He will either agree with me and make an executive decision or he'll take it up the chain himself. I've gotten confirmation from our Production Supervisor that he'll let me know if he's told to use that bag. (In the meantime, during some deep cleaning yesterday, we found 3 bags of a different ingredient (flax seed) that had been chewed through. I put those on QA Hold as well.) I've already given my husband a heads up that I will take the whistle blower stance if forced to do so and I've obviously got his support. I'm prepared to challenge ownership, if necessary, by laying out the risks. It also turns out that the sister in law of my coworker lost a baby while she was 6 months along as a direct result of listeria poisoning from something she ate. I plan on providing that as an anonymous example of just one of the risks we run if ownership chooses to use these infested ingredients.

 

At this point, I've gone ahead and sent the letter. It may not be perfect but I needed to get it out there so I could have the peace of mind that I've taken the first step to showing my disagreement with an overview of my reasons why which I am hoping will spur deeper conversation. 

 

Have a great weekend, Charles, and the rest of you.

 

Take care,

 

~Em~


Once in a while you get shown the light, in the darkest of places if you look at it right. -Grateful Dead

 


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Setanta

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Posted 02 October 2015 - 12:36 PM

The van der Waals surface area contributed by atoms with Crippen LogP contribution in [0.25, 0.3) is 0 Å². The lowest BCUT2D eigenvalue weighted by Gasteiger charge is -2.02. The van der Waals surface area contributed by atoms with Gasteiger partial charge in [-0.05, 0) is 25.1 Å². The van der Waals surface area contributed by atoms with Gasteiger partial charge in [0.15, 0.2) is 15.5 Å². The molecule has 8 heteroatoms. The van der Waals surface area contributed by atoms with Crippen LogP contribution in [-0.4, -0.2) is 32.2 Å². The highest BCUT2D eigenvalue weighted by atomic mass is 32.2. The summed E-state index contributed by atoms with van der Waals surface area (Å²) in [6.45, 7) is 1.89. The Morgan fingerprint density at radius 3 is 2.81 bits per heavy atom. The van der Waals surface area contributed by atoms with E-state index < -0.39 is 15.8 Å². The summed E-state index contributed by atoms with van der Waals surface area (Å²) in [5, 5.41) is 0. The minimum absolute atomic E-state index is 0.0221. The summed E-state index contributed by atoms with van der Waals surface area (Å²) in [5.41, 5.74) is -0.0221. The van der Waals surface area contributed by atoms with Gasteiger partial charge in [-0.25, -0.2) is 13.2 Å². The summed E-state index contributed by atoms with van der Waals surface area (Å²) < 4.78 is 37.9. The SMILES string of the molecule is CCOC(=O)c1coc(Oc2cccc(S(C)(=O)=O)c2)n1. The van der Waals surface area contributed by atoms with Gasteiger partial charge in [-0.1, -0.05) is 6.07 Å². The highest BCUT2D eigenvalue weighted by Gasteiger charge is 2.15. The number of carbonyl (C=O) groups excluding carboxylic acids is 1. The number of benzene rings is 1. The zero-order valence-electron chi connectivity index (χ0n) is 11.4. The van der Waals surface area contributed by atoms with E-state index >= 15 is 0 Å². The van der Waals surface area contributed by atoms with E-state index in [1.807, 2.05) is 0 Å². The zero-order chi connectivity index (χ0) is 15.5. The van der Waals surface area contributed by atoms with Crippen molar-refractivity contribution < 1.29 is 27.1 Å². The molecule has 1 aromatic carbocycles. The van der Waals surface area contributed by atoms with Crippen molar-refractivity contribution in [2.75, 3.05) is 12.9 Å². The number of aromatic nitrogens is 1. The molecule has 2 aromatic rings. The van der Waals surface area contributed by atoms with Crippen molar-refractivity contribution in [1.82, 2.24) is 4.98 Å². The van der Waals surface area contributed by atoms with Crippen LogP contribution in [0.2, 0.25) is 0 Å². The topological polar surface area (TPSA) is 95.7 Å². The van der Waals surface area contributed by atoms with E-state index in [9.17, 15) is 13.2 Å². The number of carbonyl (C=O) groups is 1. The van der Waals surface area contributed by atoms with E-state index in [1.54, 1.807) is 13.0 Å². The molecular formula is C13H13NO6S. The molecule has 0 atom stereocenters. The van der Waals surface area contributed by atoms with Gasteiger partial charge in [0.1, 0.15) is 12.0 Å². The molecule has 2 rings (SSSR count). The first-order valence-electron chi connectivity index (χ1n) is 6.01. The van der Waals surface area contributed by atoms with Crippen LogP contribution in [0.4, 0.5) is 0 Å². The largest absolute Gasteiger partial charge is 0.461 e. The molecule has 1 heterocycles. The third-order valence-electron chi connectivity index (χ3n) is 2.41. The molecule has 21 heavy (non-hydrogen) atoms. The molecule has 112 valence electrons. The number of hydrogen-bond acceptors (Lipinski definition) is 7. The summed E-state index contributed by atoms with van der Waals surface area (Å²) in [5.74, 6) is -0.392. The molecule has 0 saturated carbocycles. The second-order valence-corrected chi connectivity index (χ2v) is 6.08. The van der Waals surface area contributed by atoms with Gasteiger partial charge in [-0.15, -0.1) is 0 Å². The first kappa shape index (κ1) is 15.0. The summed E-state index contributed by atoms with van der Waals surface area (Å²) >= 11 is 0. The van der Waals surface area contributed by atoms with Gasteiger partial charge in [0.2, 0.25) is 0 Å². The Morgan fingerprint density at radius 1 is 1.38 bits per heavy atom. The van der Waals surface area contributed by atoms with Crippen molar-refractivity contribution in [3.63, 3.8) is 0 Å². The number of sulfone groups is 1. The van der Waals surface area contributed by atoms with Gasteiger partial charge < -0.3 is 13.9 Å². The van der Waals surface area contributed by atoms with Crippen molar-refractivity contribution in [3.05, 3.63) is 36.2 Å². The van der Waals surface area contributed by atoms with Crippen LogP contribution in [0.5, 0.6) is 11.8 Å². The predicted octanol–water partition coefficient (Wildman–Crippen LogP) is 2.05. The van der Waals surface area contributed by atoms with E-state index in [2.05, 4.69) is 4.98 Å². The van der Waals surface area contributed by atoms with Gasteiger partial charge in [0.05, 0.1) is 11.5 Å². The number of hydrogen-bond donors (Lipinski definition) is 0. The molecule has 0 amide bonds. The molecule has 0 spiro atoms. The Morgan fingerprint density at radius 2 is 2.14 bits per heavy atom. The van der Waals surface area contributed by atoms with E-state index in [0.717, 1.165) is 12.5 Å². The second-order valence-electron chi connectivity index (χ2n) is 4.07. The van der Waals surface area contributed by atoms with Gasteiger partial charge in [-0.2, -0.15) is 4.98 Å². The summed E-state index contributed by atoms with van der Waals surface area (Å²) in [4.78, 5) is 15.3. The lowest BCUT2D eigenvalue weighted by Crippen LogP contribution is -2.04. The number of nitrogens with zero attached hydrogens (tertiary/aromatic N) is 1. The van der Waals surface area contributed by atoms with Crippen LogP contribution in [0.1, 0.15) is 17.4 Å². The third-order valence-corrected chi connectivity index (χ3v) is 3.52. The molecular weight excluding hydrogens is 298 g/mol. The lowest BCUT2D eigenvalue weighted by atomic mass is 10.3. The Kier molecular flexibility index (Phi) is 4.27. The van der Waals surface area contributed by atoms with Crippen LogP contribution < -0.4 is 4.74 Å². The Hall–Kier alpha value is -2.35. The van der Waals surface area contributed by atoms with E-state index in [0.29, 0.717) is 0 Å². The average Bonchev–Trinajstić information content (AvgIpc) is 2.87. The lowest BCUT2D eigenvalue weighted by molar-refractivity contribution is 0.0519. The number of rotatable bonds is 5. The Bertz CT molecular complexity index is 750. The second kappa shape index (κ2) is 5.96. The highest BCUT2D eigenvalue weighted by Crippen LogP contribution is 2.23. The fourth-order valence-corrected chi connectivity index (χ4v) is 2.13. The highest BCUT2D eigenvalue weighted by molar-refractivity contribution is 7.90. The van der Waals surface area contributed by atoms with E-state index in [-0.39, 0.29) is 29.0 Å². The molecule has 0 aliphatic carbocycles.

I wish you nothing but the best!   Please keep us posted!


-Setanta         

 

 

 


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Plastic Ducky

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Posted 02 October 2015 - 04:55 PM

I once worked at a food manufacturing facility that made Kolaches. After working there for about seven months one day I  found workers putting hot dogs that were speckled in a black mildew (due to a failure in FIFO rotation) in to large tubs of water and adding bleach. I hit the ceiling. They informed me it was "how they had always been told to do it by management". I spoke with my superior and voiced my opinion and for the first time realized how little they respected it. I realized how small my voice was. It made me sad that I was no longer providing the public with a safe and yummy treat. A treat that people wake up and eat to feel good and make themselves happy and start their day off in a good way as they venture out to face the world.  I went home that day and looked for another job and found one within a month and left that place.